Be careful: what if you delete part of a file, and the process is interrupted in the middle?
Disk space is cheap, so there is hardly ever any point in trying to save disk space in this way.
If you really have to do this, my recommendation is to process the file in chunks. Take a chunk, encrypt it, then delete that part of the original file. Then process the next chunk, and so on. This way, if the process is interrupted, you can remove the unfinished encrypted chunk and resume the process. With this approach, it's easier to process the file from the end to the beginning.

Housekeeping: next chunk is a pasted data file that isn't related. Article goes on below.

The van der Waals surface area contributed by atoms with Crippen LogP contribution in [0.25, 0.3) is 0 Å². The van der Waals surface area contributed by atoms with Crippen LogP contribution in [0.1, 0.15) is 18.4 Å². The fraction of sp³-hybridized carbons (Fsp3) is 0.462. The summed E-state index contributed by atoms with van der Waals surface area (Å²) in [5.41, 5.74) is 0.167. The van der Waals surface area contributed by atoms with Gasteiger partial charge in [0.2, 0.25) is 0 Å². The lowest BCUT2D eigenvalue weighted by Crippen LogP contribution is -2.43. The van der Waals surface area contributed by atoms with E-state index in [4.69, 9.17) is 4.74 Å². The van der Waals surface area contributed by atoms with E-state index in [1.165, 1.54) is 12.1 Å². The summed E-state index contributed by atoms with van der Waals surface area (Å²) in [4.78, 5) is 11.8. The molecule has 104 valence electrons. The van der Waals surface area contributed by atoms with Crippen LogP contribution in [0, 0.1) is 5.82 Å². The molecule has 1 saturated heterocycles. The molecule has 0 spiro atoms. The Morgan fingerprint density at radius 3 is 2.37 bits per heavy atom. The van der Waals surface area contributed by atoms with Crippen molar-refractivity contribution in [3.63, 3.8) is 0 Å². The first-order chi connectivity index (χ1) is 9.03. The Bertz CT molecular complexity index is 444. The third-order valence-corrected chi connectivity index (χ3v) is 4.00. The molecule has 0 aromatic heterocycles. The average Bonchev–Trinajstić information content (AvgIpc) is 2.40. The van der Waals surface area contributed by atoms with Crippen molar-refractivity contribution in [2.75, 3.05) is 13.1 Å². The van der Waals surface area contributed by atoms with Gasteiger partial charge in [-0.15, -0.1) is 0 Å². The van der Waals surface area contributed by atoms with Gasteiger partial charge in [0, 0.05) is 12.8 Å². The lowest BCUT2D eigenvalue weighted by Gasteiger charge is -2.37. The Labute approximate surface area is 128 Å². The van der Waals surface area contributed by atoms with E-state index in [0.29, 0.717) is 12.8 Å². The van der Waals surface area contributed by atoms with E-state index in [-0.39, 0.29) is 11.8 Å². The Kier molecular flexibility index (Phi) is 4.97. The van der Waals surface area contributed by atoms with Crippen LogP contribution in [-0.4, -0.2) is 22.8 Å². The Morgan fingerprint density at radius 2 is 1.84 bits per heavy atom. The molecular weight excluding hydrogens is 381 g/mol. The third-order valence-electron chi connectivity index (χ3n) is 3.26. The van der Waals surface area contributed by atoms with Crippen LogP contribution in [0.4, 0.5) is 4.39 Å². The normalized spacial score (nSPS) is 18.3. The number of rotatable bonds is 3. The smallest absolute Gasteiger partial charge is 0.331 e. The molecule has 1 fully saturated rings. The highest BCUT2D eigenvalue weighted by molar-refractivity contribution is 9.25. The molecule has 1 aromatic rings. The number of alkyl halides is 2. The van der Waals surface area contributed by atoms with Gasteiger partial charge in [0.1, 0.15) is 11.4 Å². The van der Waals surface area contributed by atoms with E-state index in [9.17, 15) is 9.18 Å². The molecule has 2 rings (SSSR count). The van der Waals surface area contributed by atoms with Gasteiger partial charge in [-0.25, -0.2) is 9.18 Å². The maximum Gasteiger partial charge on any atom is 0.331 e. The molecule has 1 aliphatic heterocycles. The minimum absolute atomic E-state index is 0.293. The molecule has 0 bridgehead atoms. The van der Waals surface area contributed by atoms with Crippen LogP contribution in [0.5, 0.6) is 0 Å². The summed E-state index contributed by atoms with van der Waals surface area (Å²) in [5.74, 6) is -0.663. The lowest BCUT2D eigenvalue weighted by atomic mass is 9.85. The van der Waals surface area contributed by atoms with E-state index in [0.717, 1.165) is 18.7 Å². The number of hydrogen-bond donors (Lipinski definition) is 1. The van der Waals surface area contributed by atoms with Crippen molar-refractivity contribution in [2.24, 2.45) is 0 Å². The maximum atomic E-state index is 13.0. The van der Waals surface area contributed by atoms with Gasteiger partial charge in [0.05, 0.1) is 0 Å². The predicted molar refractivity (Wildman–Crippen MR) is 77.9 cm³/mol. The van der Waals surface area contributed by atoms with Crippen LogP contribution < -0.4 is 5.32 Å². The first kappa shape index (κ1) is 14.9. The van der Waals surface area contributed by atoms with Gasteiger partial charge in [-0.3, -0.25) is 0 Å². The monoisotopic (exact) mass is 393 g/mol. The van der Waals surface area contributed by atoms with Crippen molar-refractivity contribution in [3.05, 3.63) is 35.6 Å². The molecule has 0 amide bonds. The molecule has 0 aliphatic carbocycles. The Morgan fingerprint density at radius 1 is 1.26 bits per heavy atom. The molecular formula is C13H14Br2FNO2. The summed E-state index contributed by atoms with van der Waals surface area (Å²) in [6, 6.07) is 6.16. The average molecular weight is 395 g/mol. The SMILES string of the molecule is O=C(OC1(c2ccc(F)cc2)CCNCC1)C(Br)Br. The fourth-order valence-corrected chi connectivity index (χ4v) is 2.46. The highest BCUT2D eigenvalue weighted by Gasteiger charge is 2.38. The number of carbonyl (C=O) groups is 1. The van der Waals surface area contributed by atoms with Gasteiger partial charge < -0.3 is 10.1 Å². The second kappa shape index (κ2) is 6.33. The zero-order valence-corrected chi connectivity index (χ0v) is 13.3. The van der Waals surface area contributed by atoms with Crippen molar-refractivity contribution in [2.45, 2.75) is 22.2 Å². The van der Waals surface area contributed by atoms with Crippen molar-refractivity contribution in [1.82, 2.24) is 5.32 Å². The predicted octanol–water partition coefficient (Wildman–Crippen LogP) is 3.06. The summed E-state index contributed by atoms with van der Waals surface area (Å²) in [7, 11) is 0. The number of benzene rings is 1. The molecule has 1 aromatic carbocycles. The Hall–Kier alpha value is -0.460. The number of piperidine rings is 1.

Warning: untested code. Assumes GNU or BusyBox utilities (e.g. Linux) and a 64-bit shell (to handle file sizes above 2GB).
input_size=$(stat -c %s myfile)
while [ "$input_size" -gt 0 ]; do
chunk_size=$((input_size % fragment_size)) || chunk_size=$fragment_size
input_size=$((input_size - fragment_size))
fragment_name=$(printf fragment-%08d "$((input_size / fragment_size))")
tail -c "$((input_size+1))" myfile | gpg -e >"$fragment_name.gpg.tmp"
mv "$fragment_name.gpg.tmp" "$fragment_name.gpg"
truncate -s "$input_size" myfile